Looking south to the Great Range and the MacIntyre Range.

At one point you look straight down an old slide with Lake Placid in the distance.

An obliging fellow tourist took our photo at the top.

Whiteface has a weather observatory on its summit. The NW arete can be seen to the lower L.

Looking west to the McKenzie Mountain Wilderness.

Whiteface is one of the great viewspots in the Adirondacks.

A summit shot of Carol before heading home for New Hampshire. It was a short trip to the Adirondacks, but a sweet one.

Monday, June 24, 2013


The second day of our mini-vacation dawned bright and clear. This would be our only full day in the Adirondacks, so we headed for Wright Peak (4580 ft.), one of the more moderate climbs among the 46 High Peaks. On the way in from Rt. 73 to the Adirondak Loj trailhead, we stopped to admire the classic view of Mt. Colden and the MacIntyre Range. Wright Peak can be seen at right-center, under towering Algonquin Peak and above little Mt. Jo.

After paying our $10 parking fee and visiting the High Peaks Information Center (operated by the Adirondack Mountain Club), we set off on the Van Hoevenberg Trail, which is the main route to Mt. Marcy and provides access to the trails on the MacIntyre Range. We each took a small rock to place on the summit of Wright, for use by alpine stewards to delineate the trail.

The first 1.2 mi. of the trail was at easy grades with good footing, descending a bit at first and then rising gradually, traversing Adirondack Mountain Club property for 0.8 mi., then entering the High Peaks Wilderness.

After turning off from the Van Hoevenberg Trail onto the trail to Algonquin, we soon encountered rougher and rockier footing, and this prevailed the rest of the way. Higher up were a few ledge scrambles such as this one.

At 2.5 mi. we passed a cascade known as MacIntyre Falls. This spot reminded me of the Ammonoosuc Ravine Trail.

Above here we picked our way up a very rough and rocky stretch, like the Tripoli Rd. end of the Mt. Osceola Trail on steroids.

It seemed like a long 3.4 mi. to the junction with the side trail to Wright Peak. These are "Adirondack miles."

After scrambling up ledge slabs for a quarter-mile through scrubby conifer woods, we emerged above treeline at 4300 ft.

Carol led the way on the steep climb up open ledge slabs.

Still going up - what a great summit, with perfect weather! The first time I climbed Wright, in April 1984 with my buddy Harry Cunningham, we almost got blown off the peak by fierce winds with temps in the 20s. Today we had warm sun, low humidity, a light breeze, and very few bugs.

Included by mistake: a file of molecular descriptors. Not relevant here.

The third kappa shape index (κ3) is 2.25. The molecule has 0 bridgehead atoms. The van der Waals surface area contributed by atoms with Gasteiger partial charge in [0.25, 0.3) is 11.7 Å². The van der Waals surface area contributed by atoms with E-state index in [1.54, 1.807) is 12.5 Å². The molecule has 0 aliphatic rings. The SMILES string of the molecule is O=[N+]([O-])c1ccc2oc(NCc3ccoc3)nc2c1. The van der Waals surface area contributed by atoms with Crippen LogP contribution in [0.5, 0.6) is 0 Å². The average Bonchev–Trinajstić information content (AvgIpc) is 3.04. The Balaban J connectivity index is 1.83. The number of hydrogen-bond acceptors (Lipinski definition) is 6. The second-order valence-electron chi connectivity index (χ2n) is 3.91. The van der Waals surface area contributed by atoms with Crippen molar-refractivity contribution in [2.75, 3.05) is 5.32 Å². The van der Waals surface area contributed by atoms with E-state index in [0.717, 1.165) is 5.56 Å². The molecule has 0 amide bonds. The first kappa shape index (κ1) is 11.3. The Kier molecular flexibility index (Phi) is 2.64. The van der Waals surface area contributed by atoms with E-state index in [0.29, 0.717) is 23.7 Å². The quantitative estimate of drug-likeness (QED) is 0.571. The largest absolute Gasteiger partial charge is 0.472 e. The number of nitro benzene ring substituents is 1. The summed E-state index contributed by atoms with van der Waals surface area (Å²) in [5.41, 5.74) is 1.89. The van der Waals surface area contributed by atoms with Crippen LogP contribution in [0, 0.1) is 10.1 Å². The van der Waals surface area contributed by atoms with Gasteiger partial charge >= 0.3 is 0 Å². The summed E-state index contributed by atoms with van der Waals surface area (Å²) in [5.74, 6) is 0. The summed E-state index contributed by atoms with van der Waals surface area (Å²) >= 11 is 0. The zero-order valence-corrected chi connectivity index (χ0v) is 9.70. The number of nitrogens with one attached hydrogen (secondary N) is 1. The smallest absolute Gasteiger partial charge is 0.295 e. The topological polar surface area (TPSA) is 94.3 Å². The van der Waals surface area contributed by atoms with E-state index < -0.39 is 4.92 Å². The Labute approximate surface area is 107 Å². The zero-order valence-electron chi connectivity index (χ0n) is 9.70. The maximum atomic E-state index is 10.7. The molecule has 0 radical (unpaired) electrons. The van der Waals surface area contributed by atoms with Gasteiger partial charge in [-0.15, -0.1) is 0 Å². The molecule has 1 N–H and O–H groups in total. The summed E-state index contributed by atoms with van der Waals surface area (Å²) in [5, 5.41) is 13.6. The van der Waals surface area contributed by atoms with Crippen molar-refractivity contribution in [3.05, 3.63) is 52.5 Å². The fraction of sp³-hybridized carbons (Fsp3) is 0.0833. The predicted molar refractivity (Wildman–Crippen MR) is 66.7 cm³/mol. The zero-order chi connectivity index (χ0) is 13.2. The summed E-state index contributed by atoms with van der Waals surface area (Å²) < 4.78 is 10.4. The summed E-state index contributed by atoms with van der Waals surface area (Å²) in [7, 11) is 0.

Great view looking back to the west at the Seward Range, with MacNaughton Mountain in the foreground on the L.

At the summit, the full 360-degree panorama opened up, with 33 of the other 45 High Peaks visible. This view looks east beyond Table Top Mountain to Giant Mountain, Rocky Peak Ridge and the Great Range.

In the Great Range (L to R): Upper Wolf Jaw, Armstrong, Gothics, Saddleback and Basin.

In the Giant Mountain Wilderness (L to R): Green, slide-scarred Giant, and Rocky Peak Ridge.

An impressive close-up of Algonquin Peak (5114 ft.), second-highest in the 'daks after Marcy.

View north beyond Heart Lake and Mt. Jo to the village of Lake Placid (L), Whiteface Mountain (center) and the Sentinel Range (R)

To the NE (L to R): Cascade Mountain, Porter Mountain, and the sharply truncated Big Slide Mountain.

Most impressive of all, the view across Avalanche Pass to the awesome slides on Mt. Colden, which the Indians of the Adirondack region called "Ounowarlah," or "Scalp Mountain." The large, bright slide in the center, as well as the thin one second from left, fell during Tropical Storm Irene in 2011. The slide on the far left came down during Hurricane Floyd in 1999.

One of the relatively few hikers we saw today was kind enough to take a summit picture of us.

Carol and I took turns checking out the site of a tragic USAF bomber crash just below the summit in 1962.

Debris from the crash is scattered amidst the ledges.

Carol pauses by a large cairn as we descend off the peak.

Lots of crampon marks on a ledge down below treeline.

A prominent cliffy knob on the west side of the Algonquin trail.

At MacIntyre Falls we chatted with Patrick, an ADK Summit Steward from Utica, NY, who had been on duty atop Algonquin that day. He said there were, surprisingly, only 17 hikers on Algonquin during this gorgeous midweek day. We, too, were surprised at the lack of hiker traffic; we figured there would have been 100+ people climbing Lafayette this day. No complaints, though - for our two-hour summit stay, we had the views to ourselves for all but about 20 minutes. It was a fine day to be in the High Peaks!